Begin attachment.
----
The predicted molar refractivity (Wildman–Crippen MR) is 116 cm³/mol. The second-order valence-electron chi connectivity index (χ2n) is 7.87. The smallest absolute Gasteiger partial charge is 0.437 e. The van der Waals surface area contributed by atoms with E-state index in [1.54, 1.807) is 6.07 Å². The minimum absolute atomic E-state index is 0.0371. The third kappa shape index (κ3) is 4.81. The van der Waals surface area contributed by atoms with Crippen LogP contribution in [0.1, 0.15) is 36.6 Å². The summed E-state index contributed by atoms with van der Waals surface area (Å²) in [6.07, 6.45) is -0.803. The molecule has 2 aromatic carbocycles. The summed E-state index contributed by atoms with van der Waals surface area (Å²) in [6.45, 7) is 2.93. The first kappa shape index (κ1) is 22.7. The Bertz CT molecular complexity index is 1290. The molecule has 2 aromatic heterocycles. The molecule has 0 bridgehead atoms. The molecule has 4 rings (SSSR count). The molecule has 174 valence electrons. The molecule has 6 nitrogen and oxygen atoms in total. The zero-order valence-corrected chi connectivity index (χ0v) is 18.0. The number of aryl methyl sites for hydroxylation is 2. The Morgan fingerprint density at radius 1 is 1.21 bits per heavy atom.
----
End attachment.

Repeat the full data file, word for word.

The predicted molar refractivity (Wildman–Crippen MR) is 116 cm³/mol. The second-order valence-electron chi connectivity index (χ2n) is 7.87. The smallest absolute Gasteiger partial charge is 0.437 e. The van der Waals surface area contributed by atoms with E-state index in [1.54, 1.807) is 6.07 Å². The minimum absolute atomic E-state index is 0.0371. The third kappa shape index (κ3) is 4.81. The van der Waals surface area contributed by atoms with Crippen LogP contribution in [0.1, 0.15) is 36.6 Å². The summed E-state index contributed by atoms with van der Waals surface area (Å²) in [6.07, 6.45) is -0.803. The molecule has 2 aromatic carbocycles. The summed E-state index contributed by atoms with van der Waals surface area (Å²) in [6.45, 7) is 2.93. The first kappa shape index (κ1) is 22.7. The Bertz CT molecular complexity index is 1290. The molecule has 2 aromatic heterocycles. The molecule has 0 bridgehead atoms. The molecule has 4 rings (SSSR count). The molecule has 174 valence electrons. The molecule has 6 nitrogen and oxygen atoms in total. The zero-order valence-corrected chi connectivity index (χ0v) is 18.0. The number of aryl methyl sites for hydroxylation is 2. The Morgan fingerprint density at radius 1 is 1.21 bits per heavy atom.